Pursuit of Greek coalition agreement continues


TALKS ON forming a coalition government are expected to continue for a second day after the leader of the largest party to emerge from Sunday’s election failed to reach agreement with potential partners.

Conservative New Democracy leader Antonis Samaras said more time was needed after talks with four party leaders, two of whom ruled out any involvement in a coalition willing to administer the bailout memorandum agreement.

The announcement that leftist Syriza, which came second in the re-run election, and the nationalist Independent Greeks would not join the government came as no surprise. Both parties reject the terms attached to the bailout deal.

Mr Samaras’s meetings with leaders began after he received a government-forming mandate from President Karolos Papoulias.

The authority is valid for three days, after which it passes to the leader of the second-placed party if no government has been formed.

Mr Samaras told the president that he would try to form a government with “pro-European parties”, but stressed that a new administration would have to apply the memorandum in a socially just way.

“We have to make the necessary amendments to the [bailout] programme . . . The new government has to be decisive on the issue of social cohesion. National understanding is imperative,” said the New Democracy leader.

Mr Samaras’s most crucial meeting was with socialist leader Evangelos Venizelos. Mr Venizelos reiterated his call for a broad government of “shared responsibility” with New Democracy that should also include Syriza and Democratic Left.

Even though the new parliamentary arithmetic gives the conservatives and their erstwhile archrivals, Pasok, an 11-seat majority in the 300-MP parliament, Mr Venizelos is concerned by the long-term viability of any administration with Syriza as its main opposition.

The Pasok leader slammed as “politically and democratically provocative” the recommendation of Syriza leader Alexis Tsipras that pro-bailout parties form a government without him. However, late last night signs emerged that Mr Venizelos would sign up to a government regardless of whether Syriza was on board, indicating that negotiations “must be wrapped up” by this evening.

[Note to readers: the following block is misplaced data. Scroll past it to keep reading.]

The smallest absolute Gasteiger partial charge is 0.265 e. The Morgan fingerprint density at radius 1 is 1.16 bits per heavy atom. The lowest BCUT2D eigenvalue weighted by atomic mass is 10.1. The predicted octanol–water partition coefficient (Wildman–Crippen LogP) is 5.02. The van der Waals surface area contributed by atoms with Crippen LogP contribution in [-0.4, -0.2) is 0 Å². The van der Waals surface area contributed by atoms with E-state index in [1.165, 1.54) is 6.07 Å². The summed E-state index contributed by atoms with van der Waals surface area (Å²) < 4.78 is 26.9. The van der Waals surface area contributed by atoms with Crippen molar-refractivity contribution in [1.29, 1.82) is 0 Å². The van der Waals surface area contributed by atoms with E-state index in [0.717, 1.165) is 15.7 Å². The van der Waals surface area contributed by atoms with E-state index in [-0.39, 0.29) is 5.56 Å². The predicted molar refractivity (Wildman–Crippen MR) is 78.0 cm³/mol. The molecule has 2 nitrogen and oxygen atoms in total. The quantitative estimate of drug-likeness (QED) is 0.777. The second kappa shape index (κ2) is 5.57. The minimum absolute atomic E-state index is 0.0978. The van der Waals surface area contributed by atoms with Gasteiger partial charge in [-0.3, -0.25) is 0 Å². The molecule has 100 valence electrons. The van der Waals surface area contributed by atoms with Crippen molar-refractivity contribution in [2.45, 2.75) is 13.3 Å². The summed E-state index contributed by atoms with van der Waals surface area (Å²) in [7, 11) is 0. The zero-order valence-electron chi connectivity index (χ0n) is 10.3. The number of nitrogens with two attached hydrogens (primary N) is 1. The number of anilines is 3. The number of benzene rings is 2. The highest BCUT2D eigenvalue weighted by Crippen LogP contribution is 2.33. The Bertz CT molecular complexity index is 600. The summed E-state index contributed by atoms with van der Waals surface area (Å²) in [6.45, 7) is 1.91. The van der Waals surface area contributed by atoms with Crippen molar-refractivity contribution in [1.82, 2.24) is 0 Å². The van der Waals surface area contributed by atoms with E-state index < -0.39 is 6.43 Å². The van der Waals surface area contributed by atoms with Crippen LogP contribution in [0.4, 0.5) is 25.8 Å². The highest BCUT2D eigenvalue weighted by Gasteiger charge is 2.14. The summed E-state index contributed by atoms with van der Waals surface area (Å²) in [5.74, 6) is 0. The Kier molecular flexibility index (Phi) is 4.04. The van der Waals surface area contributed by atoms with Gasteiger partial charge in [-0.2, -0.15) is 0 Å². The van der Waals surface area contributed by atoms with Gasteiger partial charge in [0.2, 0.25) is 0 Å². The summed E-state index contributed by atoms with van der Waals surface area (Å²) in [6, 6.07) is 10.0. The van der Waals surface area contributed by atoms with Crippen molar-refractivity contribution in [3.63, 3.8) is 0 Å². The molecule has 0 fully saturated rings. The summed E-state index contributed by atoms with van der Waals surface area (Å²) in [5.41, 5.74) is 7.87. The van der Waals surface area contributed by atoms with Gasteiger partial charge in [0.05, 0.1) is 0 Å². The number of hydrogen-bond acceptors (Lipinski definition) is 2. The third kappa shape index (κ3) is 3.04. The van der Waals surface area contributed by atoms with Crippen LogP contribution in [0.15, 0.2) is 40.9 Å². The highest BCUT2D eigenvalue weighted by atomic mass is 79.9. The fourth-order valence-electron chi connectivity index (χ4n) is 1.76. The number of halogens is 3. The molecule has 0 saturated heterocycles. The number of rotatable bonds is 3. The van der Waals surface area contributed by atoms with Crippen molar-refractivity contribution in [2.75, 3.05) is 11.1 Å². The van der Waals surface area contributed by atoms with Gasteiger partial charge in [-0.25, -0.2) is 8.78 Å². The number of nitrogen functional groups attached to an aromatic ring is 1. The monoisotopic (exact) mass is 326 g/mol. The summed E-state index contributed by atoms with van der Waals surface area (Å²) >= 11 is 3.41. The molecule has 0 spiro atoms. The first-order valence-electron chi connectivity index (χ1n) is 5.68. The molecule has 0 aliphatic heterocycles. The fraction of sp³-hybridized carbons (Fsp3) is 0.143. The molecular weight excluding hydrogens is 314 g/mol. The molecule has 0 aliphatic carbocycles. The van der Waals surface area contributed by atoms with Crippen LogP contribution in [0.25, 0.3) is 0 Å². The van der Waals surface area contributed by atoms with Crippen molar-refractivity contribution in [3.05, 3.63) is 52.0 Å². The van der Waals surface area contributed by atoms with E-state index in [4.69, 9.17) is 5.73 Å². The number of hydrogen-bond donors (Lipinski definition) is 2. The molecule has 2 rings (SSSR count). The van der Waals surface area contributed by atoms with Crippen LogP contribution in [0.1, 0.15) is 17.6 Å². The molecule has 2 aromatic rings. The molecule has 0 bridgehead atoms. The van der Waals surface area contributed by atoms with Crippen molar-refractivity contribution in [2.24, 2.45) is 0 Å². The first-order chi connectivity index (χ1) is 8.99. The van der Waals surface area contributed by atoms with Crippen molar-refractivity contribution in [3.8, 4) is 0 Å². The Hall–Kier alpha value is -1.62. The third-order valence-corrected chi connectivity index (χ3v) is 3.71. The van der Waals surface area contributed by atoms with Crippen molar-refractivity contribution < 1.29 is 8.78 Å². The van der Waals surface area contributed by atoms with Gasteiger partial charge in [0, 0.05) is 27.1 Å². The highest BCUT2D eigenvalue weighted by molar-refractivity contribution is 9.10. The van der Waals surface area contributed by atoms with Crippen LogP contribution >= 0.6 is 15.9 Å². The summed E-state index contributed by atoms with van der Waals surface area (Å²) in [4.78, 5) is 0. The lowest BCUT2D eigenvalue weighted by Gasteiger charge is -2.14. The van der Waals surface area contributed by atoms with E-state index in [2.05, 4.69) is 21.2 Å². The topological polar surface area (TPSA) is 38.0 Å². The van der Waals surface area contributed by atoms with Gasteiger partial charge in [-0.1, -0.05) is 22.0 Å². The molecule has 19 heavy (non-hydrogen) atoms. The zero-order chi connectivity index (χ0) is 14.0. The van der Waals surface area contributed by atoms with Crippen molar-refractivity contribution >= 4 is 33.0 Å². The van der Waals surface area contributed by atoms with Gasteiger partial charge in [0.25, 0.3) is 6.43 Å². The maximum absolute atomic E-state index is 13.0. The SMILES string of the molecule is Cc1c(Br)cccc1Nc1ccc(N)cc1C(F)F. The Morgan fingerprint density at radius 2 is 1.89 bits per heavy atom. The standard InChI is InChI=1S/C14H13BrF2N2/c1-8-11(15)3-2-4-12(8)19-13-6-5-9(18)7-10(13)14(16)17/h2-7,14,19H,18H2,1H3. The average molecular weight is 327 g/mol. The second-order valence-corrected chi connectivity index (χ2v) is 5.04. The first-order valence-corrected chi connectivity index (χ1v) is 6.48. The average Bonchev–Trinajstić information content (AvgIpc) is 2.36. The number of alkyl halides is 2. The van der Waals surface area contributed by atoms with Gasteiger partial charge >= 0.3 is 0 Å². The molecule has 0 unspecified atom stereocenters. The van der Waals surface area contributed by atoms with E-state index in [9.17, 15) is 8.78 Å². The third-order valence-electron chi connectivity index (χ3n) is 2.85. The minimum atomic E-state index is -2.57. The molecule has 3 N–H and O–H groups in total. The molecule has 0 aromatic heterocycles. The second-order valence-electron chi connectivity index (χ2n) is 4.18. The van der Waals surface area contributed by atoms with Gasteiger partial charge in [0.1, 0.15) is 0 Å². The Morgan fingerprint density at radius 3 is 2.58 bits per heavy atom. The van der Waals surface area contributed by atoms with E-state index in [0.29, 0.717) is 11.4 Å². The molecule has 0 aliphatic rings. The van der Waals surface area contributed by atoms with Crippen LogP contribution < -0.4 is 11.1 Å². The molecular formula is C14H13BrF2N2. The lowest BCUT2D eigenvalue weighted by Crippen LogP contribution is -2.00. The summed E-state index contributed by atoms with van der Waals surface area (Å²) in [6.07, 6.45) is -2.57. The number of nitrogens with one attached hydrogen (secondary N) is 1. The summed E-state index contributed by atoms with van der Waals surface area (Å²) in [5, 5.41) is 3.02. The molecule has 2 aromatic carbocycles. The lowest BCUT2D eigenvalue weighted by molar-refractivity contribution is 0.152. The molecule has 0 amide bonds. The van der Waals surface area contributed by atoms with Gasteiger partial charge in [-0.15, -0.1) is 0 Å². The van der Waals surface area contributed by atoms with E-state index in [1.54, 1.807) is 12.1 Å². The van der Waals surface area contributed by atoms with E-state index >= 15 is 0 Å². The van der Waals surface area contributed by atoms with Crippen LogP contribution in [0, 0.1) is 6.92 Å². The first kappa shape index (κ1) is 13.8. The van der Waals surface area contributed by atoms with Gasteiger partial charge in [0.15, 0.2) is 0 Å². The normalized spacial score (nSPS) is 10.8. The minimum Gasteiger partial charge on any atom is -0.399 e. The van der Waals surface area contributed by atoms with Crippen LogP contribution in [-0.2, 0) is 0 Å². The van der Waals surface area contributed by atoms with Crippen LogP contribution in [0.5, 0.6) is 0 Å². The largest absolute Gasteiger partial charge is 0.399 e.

To accelerate that process, Mr Samaras is likely to accept Mr Venizelos’s proposal that that president convene a meeting of all party leaders – a step the constitution says should take place when all other avenues have been exhausted – so that leaders can broker an agreement.

Emerging from his meeting with Mr Samaras, however, the leader of the moderate Democratic Left party gave no clear indication on whether he would participate in a coalition.

Fotis Kouvelis said he was not prepared to sign a “blank cheque” and reiterated his party’s stance that the memorandum would have to be renegotiated. Among the Democratic Left’s demands were lengthening the fiscal adjustment period and the restoration of minimum wages and collective contracts. But sources close to the Democratic Left suggested most of its leadership were more prepared than Mr Kouvelis to enter government.

The headlines of most Greek newspapers interpreted the result as an endorsement for a coalition government. “Popular mandate for the formation of a government,” noted pro-Pasok Ethnos, while liberal-conservative Kathimerini said the “result gives the country a breather. More direct was pro-Pasok Ta Nea, which said “Government immediately!” But pro-Syriza Avyi said the result heralded a “new era for the left”.